Monday, March 19, 2012

What my sister knows about being a mom...

Recently, I shared a reflection my brother had on his time with my littles. 
So I thought it was only fair to share something my sister has written lately.
She blogs, more of a family and friends blog. 
So I am not comfortable linking directly to it from here.
However, she did give me permission to share her latest post here.
I LOVE when she blogs and I know she is a busy mama of two right now and doesn't have as much time as she would like for the hobby. 
But when she does blog. 
It makes me smile.

This post had sooooo many wise thoughts.  Do enjoy.

This is written by my sister Raina.

Things I've learned.....Things that are important to remember as a mom...

1.  Spend more/Spend LessSpend less time with electronics.  The kids know. They just do. Texting, calling, face timing, internet browsing, watching the news, checking the weather, perusing Facebook or reading blogs-they know.  And they act up.  They want the attention.  Spend less time in the candy aisle at the grocery store around holiday time (Valentines day and Easter candy is so yummy).  The festive candy will get you-every-single-time.  Spend more time on the floor.  Get involved with the toys that you want your child to play with and then slowly remove yourself.  Don't tell them to pull out the trains.  Pull them out yourself.  "Play" with them the best you can, remind them that you played and even some have recommended setting a timer to show them you spent 20 minutes playing with them.  Spend more time in the shower.  When you're a new mom, the silence, and quiet of a shower is bliss.  If you have an extra 5 minutes-take it.  Right there in the shower-take it and love it.  I do every time I can.
2.  Eliminate:  Take away choices for a 2.5 year old.  I find that if I offer Eli 3-5  different things for lunch it doesn't work.  If I give him 2 choices, I might (MIGHT) be successful.  But if I just make his lunch and sit him in front of it-I can't fail.  Also if I ask Eli if he wants to do something he'll almost always say no.  No matter what-he'll say no, and then he'll change his mind.  Eliminate that option.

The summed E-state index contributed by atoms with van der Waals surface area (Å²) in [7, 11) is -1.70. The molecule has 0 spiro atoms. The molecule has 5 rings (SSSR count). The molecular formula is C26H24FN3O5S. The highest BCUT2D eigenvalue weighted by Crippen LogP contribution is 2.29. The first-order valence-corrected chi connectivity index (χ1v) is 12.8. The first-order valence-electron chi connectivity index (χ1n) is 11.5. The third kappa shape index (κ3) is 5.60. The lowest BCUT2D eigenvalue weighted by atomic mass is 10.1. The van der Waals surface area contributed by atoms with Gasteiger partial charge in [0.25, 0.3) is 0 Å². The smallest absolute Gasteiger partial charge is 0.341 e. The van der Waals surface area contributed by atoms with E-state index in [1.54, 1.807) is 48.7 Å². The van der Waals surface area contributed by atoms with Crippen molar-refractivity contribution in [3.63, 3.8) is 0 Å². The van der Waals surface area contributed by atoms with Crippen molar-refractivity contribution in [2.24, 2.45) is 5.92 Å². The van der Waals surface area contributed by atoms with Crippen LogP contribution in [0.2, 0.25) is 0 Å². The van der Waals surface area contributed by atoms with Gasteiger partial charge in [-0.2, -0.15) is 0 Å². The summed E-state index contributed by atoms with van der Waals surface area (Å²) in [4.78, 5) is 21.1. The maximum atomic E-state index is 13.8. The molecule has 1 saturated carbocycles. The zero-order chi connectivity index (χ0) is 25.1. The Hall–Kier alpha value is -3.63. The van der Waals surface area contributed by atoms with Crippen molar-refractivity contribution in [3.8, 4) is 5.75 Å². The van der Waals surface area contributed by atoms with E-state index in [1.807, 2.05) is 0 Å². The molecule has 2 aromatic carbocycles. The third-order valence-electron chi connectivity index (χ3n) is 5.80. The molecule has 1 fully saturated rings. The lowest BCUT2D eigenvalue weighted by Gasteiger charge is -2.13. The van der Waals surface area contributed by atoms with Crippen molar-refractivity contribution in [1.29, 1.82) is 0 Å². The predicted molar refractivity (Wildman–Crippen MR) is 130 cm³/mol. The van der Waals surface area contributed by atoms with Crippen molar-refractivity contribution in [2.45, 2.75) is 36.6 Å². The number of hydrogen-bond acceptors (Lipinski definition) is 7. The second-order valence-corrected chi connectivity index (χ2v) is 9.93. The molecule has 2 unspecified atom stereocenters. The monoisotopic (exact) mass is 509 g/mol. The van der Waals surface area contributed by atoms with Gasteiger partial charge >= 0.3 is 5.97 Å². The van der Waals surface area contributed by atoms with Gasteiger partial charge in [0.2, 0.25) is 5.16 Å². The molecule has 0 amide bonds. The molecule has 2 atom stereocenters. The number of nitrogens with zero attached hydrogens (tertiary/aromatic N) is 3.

3.  Plan:   Plan ahead.  Plan activities if you are a do-it-with-your-child type of person.  Plan ahead if you are trying to get out the door at a certain time.  Plan your meals during the weekend and make your shopping list.  Make the meal ahead if you can.  But plan if you can.  Fly with it other times.

4.  Share and AcceptShare what is going on with you and your "littles" with other moms.  Describe your situation.  Maybe just venting will help relieve your stress.  Accept the advice given to you by other mom's.  Even if it's something you've tried before-listen.  All good moms are striving to make things work and hearing what works for other moms can be frustrating when it's all things that you have tried-and may or may not have worked.  Oh-and try things again.  Don't swear off something because it didn't work the 1st or even 2nd time.

5.  ServeServe fruits and vegetables.  Offer variety, different styles of preparation and frequently.  These foods are important to your child's health and can prevent diseases.   Don't let your children "run" the dinner table-serve what is healthy and they will eat when they are hungry. 

6. Dream:    Dream of a vacation in years to come.  I hope to spend a few days away in a few years with just Andy.  We will have to have someone we can trust come watch the kiddos and if you didn't see this-check it out.  I need to reserve my bro to come and hang out with the boys-he has a lot of ideas.